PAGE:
“Last week, the BMDA shared its data collection process at our first Physician Summit, bringing a wide cross section of physicians, dentists and other providers of healthcare to hear from the Ministry. After the presentations, the physicians debated all the different proposed changes presented, and worked to a consensus on how we would be able to produce a public statement, which would represent our feelings and concerns.

“The following is a summary of the results of the conversations held:

  • “All felt that the mechanism for consultation used by the Ministry was not adequate nor robust enough to truly evaluate the impacts the unified system could have on Bermuda, prior to it being ‘formalised’ by Government.
  • “There is an inherent and grave danger with the single payer [government] financing model. Volatility in the cost of an aging population could place financial burdens on the single government system which will force them to cut services, or raise prices, both options will hurt Bermudian’s access to local and overseas services.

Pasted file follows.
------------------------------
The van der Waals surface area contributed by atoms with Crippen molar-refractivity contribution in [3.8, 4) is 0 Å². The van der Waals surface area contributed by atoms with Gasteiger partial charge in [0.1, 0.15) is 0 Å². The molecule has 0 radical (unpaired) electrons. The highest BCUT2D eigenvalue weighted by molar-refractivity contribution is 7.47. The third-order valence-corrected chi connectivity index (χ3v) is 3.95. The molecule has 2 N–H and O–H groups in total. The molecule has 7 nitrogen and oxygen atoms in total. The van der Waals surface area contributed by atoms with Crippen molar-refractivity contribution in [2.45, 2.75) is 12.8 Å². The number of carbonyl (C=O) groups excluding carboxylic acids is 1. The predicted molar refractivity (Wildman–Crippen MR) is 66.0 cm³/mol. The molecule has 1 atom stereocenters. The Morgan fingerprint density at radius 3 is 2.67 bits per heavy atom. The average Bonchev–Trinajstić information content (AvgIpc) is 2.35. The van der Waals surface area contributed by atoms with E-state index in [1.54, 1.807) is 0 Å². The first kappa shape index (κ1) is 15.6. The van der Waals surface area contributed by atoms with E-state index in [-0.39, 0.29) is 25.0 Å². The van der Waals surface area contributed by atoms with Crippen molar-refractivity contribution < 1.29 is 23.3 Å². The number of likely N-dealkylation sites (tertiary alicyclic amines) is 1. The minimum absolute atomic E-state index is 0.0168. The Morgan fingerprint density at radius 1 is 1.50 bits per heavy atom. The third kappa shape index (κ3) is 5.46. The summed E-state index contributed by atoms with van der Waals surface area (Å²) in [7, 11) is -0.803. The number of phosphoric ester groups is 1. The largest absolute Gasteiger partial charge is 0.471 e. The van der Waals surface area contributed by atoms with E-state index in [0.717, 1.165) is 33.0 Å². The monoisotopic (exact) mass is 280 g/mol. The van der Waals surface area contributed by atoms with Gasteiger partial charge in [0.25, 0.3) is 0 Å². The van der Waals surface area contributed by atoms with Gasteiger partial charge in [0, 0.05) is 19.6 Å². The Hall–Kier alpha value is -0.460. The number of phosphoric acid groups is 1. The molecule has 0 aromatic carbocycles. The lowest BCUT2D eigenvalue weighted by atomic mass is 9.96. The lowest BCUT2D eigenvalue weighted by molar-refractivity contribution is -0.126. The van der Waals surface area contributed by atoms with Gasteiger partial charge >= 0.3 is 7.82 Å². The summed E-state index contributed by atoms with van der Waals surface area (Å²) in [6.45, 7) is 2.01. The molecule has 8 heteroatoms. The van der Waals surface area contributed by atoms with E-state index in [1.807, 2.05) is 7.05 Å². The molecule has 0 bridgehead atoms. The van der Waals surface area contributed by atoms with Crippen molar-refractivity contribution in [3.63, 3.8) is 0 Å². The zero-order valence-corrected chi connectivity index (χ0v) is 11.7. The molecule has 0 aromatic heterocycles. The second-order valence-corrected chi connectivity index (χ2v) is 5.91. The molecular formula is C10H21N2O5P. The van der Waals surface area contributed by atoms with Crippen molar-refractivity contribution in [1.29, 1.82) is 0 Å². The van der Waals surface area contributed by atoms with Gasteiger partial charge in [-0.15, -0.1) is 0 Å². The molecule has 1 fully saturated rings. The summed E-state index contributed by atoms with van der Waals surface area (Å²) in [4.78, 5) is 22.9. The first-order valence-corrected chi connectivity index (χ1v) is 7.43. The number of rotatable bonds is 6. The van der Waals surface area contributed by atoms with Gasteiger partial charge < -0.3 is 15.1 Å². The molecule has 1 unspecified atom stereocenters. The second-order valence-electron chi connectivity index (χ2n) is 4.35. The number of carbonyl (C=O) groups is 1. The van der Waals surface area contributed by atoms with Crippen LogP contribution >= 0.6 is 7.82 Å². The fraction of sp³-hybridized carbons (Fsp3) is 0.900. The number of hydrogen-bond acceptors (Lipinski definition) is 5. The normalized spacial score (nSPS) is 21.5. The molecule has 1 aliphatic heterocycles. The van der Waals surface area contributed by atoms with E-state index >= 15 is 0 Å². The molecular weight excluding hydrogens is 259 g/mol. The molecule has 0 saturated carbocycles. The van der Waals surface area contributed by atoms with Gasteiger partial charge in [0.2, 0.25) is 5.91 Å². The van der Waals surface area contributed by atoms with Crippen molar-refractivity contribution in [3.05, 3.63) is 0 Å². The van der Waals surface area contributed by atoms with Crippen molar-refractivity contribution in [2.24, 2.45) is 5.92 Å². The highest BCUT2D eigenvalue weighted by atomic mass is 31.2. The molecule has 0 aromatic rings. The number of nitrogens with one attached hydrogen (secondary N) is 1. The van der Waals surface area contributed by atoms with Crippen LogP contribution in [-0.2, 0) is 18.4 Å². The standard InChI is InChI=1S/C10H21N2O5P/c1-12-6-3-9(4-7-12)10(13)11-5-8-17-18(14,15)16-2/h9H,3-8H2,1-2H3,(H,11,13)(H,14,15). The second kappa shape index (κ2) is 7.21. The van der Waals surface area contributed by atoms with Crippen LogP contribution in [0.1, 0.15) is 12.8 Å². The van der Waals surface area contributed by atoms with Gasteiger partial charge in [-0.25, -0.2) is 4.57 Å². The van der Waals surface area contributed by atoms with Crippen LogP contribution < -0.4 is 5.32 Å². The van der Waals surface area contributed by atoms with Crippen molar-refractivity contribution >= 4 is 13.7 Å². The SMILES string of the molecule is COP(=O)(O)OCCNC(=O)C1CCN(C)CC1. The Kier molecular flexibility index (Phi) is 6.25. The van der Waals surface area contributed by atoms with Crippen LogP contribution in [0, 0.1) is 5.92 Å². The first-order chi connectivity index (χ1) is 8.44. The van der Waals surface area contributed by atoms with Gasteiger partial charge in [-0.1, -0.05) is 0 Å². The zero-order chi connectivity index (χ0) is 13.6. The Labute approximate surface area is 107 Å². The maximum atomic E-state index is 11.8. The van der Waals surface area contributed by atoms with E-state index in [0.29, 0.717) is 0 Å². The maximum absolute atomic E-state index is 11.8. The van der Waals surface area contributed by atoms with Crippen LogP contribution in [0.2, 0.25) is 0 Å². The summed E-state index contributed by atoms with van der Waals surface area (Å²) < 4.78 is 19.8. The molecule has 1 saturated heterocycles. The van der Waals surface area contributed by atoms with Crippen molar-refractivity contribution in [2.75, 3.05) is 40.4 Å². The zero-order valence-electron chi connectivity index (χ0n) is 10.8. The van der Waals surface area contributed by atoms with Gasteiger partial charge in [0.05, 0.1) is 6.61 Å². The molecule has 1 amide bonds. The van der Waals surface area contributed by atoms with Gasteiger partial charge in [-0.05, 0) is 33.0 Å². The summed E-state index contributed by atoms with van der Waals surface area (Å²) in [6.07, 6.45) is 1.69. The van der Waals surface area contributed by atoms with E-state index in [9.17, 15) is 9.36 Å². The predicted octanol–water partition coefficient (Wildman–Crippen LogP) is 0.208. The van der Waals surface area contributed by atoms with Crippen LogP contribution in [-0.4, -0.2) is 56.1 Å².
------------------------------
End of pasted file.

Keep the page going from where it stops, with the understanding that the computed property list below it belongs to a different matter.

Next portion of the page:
• “Bahamas has undertaken similar healthcare reform, and their experience is enlightening. An official that helped to initiate their reform confirmed the need for a clear financing structure to be in place prior to planning any dramatic changes or income taxes would have to be imposed to make up the shortfall.
  • “There was unanimous agreement that the unified model would not lower healthcare cost, without negatively impacting the quality of care and waiting times of services.